Clean Water Now Referendum

Adams County Approves “Clean Water Now”. Advisory referendum question will be on fall election ballots FRIENDSHIP, WI — Last night the Adams County Board voted 14-5 to approve adding a Clean Water Now referendum question to local ballots on November 8. An advisory referendum question will give Adams County residents a chance to express their support for more action by local and state governments to protect drinking water as well as Wisconsin’s rivers and lakes. The question will read: “Should the State of Wisconsin establish a right to clean water to protect human health, the environment, and the diverse cultural and natural heritage of Wisconsin?”     Read More

Joan Kramer Award

Joan Kramer – Joan is a sweet lady who lives on the 14 Mile in an area that is very difficult for us to access for testing.  She believes in our work protecting the watershed and has given us access through her property so we can safely and effectively perform our monthly sampling.  We are among the few with permission to get beyond the no trespassing signs.  While we appreciate having access, we’ve also come to appreciate Joan and her love of the environment; a true friend of the 14 Mile!

Owen Rock Cranberries Award

Owen Rock Cranberries – Mark Mahoney, owner, and Jim Bielmeier, marsh manager, hosted a tour of their marsh this fall.  They have the same concerns with over-abundance of Nitrates in the water as we have.  Excess Nitrates in the water makes for leggy cranberry plants resulting in less growth of berries.  For us, it’s Blue-Green Algae.  So, they take steps to “settle out” the excess nutrients in their marsh ponds.  Nitrates in the marsh ponds will convert to harmless Nitrogen in the air, much as we are attempting to do in our experimental denitrification project in the Leola ditch on nearby DNR land.  While their marsh and beds are a “closed system”, we know that surface water and groundwater are connected, so what growers like Owen Rock do to filter out excess nutrients benefits us as well.  Friends of the 14 Mile watershed!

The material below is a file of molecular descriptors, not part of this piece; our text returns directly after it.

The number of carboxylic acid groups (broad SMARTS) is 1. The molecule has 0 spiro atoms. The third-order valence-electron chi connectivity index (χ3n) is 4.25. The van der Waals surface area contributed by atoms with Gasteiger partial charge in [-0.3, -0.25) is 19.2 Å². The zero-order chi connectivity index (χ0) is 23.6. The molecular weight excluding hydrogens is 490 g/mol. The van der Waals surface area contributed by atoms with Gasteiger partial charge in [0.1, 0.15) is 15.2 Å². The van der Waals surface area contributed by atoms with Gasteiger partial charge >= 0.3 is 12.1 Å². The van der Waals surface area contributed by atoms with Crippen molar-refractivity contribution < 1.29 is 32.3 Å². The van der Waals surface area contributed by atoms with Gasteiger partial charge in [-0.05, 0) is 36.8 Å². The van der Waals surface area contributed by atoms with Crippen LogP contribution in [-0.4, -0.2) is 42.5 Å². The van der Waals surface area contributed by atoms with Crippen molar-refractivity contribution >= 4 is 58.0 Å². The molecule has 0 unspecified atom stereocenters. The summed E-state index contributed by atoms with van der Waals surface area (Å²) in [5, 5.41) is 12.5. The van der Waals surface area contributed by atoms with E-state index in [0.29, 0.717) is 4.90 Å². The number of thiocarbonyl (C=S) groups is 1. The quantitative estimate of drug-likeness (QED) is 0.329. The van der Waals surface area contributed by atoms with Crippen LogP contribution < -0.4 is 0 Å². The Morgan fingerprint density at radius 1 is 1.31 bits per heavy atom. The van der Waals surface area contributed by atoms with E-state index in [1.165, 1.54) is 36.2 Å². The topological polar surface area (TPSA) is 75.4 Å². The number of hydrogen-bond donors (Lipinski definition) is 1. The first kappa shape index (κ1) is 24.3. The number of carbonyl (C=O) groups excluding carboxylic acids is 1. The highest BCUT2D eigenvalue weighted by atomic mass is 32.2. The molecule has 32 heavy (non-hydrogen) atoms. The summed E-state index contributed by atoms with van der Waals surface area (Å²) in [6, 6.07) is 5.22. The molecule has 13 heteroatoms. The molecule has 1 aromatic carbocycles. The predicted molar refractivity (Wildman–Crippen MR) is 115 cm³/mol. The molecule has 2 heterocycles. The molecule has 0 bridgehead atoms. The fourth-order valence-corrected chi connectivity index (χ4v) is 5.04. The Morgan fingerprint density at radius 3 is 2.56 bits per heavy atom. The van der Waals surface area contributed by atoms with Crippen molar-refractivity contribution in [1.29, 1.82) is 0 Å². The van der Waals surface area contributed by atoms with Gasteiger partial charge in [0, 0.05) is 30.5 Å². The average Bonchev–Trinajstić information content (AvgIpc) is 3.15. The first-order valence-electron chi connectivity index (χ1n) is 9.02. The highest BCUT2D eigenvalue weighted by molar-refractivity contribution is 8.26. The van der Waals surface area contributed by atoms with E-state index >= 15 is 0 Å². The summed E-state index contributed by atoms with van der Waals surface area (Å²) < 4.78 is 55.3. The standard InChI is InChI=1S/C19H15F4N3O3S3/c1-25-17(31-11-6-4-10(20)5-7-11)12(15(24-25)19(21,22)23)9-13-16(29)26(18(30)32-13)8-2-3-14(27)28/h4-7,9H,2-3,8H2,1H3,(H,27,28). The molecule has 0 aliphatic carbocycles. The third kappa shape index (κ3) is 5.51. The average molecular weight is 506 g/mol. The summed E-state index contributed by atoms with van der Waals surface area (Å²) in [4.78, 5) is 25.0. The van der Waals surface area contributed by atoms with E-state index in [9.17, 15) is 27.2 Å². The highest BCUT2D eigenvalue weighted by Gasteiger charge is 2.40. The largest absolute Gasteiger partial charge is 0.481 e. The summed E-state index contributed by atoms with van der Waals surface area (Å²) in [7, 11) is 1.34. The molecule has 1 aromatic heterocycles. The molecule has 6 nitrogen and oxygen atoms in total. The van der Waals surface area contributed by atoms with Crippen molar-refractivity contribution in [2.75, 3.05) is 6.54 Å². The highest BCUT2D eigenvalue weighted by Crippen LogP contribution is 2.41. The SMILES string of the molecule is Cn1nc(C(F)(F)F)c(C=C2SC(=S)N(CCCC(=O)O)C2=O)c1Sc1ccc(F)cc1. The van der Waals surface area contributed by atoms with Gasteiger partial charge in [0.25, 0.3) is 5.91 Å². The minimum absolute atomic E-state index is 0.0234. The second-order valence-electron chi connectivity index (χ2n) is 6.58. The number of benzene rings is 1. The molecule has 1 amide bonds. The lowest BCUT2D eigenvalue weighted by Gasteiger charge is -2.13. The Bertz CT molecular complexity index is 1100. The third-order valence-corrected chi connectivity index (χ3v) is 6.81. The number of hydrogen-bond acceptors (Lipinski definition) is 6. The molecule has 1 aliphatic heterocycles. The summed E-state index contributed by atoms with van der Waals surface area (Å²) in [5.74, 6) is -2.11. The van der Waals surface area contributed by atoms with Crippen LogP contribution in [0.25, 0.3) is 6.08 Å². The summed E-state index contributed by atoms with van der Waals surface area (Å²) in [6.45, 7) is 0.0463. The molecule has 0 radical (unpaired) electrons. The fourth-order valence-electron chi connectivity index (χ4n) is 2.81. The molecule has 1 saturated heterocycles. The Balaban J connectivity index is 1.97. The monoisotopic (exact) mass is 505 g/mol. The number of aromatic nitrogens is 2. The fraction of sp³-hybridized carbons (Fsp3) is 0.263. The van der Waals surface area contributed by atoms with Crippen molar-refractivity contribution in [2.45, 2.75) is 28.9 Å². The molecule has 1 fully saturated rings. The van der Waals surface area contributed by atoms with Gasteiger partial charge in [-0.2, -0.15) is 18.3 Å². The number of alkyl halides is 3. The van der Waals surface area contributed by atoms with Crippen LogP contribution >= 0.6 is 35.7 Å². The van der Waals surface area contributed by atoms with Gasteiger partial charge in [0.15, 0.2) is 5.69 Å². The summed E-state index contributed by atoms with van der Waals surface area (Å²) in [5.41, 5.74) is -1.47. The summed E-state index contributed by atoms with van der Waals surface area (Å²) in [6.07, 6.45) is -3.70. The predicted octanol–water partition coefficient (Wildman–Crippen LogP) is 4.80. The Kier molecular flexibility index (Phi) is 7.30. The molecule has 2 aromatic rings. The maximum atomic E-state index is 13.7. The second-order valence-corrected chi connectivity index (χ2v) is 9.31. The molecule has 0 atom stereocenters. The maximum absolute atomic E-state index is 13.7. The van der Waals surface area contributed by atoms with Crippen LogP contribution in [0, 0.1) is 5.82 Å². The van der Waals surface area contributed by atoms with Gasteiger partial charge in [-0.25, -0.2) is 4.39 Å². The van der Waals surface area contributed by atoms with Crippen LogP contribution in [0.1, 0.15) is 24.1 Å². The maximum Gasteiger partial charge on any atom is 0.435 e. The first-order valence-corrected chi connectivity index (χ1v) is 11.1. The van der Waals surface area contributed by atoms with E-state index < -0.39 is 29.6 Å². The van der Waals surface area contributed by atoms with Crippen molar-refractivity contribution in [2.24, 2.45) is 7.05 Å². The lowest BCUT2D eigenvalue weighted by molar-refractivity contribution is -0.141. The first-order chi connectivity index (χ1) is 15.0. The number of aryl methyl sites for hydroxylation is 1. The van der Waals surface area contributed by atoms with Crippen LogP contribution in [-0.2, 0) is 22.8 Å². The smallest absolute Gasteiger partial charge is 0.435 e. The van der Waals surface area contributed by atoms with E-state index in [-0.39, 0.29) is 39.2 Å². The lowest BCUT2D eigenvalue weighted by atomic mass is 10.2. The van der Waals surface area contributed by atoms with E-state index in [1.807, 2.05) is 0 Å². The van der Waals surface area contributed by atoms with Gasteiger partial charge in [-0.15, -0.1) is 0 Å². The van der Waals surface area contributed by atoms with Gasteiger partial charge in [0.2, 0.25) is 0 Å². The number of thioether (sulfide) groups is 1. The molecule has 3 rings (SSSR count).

Heartland Farms Award

Heartland Farms – Jeremie and Alicia Pavelski help run one of the largest crop farms in Wisconsin. You’ve seen the signs all over our area. Jeremie and Alicia hosted us for a tour of their farm and operations facility this summer. They are the new generation, utilizing technology to farm more efficiently, economically, and eco-friendly. They employ 4 technology professionals developing software that utilizes satellites and sensor equipment to adjust fertilizer and irrigation use based on scientifically measured plant needs. They use cover crops and no-till wherever possible. They are active participants in Wisconsin Potato and Vegetable Growers Association’s water task force and members of the newly created Big Roche-A-Cri producer-led watershed council. Friends of the 14 Mile Watershed! To learn more about the Heartland Farms and their operations please refer to our Newsletter of September 30, 2021.